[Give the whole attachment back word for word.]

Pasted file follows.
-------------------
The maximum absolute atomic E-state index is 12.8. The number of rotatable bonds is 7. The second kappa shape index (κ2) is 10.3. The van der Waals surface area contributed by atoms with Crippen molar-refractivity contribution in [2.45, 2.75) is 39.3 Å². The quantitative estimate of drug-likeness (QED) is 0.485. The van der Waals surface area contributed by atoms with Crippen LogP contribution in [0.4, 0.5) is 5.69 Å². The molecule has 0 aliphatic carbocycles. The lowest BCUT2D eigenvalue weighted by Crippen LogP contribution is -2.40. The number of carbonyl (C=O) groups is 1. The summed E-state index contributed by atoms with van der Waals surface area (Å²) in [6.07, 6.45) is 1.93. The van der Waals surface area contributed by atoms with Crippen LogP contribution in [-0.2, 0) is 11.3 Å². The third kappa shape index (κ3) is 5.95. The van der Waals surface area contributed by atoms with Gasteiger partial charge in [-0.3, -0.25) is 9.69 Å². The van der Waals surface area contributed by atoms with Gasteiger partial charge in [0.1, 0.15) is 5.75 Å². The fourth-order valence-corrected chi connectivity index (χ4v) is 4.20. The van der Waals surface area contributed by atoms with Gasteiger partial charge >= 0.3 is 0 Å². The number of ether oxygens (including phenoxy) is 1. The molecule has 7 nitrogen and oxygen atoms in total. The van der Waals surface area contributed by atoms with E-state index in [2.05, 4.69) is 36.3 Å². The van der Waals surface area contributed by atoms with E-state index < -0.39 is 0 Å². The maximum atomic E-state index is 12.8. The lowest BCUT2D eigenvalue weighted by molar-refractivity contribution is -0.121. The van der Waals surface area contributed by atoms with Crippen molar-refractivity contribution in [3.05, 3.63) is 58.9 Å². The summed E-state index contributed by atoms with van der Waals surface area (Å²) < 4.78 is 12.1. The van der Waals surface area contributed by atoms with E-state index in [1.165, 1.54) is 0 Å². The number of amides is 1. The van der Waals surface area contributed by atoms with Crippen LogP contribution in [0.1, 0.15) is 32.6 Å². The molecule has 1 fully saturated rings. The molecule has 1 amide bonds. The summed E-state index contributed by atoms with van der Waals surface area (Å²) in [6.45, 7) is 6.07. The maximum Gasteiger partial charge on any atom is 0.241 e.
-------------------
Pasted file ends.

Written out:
The maximum absolute atomic E-state index is 12.8. The number of rotatable bonds is 7. The second kappa shape index (κ2) is 10.3. The van der Waals surface area contributed by atoms with Crippen molar-refractivity contribution in [2.45, 2.75) is 39.3 Å². The quantitative estimate of drug-likeness (QED) is 0.485. The van der Waals surface area contributed by atoms with Crippen LogP contribution in [0.4, 0.5) is 5.69 Å². The molecule has 0 aliphatic carbocycles. The lowest BCUT2D eigenvalue weighted by Crippen LogP contribution is -2.40. The number of carbonyl (C=O) groups is 1. The summed E-state index contributed by atoms with van der Waals surface area (Å²) in [6.07, 6.45) is 1.93. The van der Waals surface area contributed by atoms with Crippen LogP contribution in [-0.2, 0) is 11.3 Å². The third kappa shape index (κ3) is 5.95. The van der Waals surface area contributed by atoms with Gasteiger partial charge in [-0.3, -0.25) is 9.69 Å². The van der Waals surface area contributed by atoms with Gasteiger partial charge in [0.1, 0.15) is 5.75 Å². The fourth-order valence-corrected chi connectivity index (χ4v) is 4.20. The van der Waals surface area contributed by atoms with Gasteiger partial charge >= 0.3 is 0 Å². The number of ether oxygens (including phenoxy) is 1. The molecule has 7 nitrogen and oxygen atoms in total. The van der Waals surface area contributed by atoms with E-state index in [2.05, 4.69) is 36.3 Å². The van der Waals surface area contributed by atoms with E-state index < -0.39 is 0 Å². The maximum atomic E-state index is 12.8. The lowest BCUT2D eigenvalue weighted by molar-refractivity contribution is -0.121. The van der Waals surface area contributed by atoms with Crippen molar-refractivity contribution in [3.05, 3.63) is 58.9 Å². The summed E-state index contributed by atoms with van der Waals surface area (Å²) < 4.78 is 12.1. The van der Waals surface area contributed by atoms with E-state index in [1.165, 1.54) is 0 Å². The number of amides is 1. The van der Waals surface area contributed by atoms with Crippen LogP contribution in [0.1, 0.15) is 32.6 Å². The molecule has 1 fully saturated rings. The molecule has 1 amide bonds. The summed E-state index contributed by atoms with van der Waals surface area (Å²) in [6.45, 7) is 6.07. The maximum Gasteiger partial charge on any atom is 0.241 e.